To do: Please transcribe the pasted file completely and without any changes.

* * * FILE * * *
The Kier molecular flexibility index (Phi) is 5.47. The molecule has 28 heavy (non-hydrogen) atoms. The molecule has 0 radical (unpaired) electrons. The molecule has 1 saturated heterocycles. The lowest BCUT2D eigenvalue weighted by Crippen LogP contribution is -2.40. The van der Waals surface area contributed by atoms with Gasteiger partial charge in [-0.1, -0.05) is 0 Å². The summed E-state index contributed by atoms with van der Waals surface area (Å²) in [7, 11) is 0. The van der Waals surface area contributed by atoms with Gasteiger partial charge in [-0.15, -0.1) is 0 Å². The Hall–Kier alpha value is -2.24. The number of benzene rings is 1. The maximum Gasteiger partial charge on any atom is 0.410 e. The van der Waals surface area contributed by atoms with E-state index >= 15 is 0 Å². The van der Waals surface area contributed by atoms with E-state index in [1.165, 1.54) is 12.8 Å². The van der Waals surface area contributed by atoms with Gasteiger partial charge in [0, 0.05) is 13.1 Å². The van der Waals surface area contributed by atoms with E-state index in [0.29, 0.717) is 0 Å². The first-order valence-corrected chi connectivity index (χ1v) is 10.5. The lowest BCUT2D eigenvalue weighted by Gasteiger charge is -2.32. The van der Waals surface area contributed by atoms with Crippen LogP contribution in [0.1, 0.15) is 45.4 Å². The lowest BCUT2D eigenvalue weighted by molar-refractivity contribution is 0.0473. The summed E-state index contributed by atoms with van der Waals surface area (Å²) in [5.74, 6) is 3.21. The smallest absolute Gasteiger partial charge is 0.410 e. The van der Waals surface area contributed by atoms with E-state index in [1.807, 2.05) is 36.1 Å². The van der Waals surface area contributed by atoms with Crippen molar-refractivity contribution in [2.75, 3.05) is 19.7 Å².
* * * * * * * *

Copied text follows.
The Kier molecular flexibility index (Phi) is 5.47. The molecule has 28 heavy (non-hydrogen) atoms. The molecule has 0 radical (unpaired) electrons. The molecule has 1 saturated heterocycles. The lowest BCUT2D eigenvalue weighted by Crippen LogP contribution is -2.40. The van der Waals surface area contributed by atoms with Gasteiger partial charge in [-0.1, -0.05) is 0 Å². The summed E-state index contributed by atoms with van der Waals surface area (Å²) in [7, 11) is 0. The van der Waals surface area contributed by atoms with Gasteiger partial charge in [-0.15, -0.1) is 0 Å². The Hall–Kier alpha value is -2.24. The number of benzene rings is 1. The maximum Gasteiger partial charge on any atom is 0.410 e. The van der Waals surface area contributed by atoms with E-state index >= 15 is 0 Å². The van der Waals surface area contributed by atoms with E-state index in [1.165, 1.54) is 12.8 Å². The van der Waals surface area contributed by atoms with Gasteiger partial charge in [0, 0.05) is 13.1 Å². The van der Waals surface area contributed by atoms with E-state index in [0.29, 0.717) is 0 Å². The first-order valence-corrected chi connectivity index (χ1v) is 10.5. The lowest BCUT2D eigenvalue weighted by Gasteiger charge is -2.32. The van der Waals surface area contributed by atoms with Crippen LogP contribution in [0.1, 0.15) is 45.4 Å². The lowest BCUT2D eigenvalue weighted by molar-refractivity contribution is 0.0473. The summed E-state index contributed by atoms with van der Waals surface area (Å²) in [5.74, 6) is 3.21. The smallest absolute Gasteiger partial charge is 0.410 e. The van der Waals surface area contributed by atoms with E-state index in [1.807, 2.05) is 36.1 Å². The van der Waals surface area contributed by atoms with Crippen molar-refractivity contribution in [2.75, 3.05) is 19.7 Å².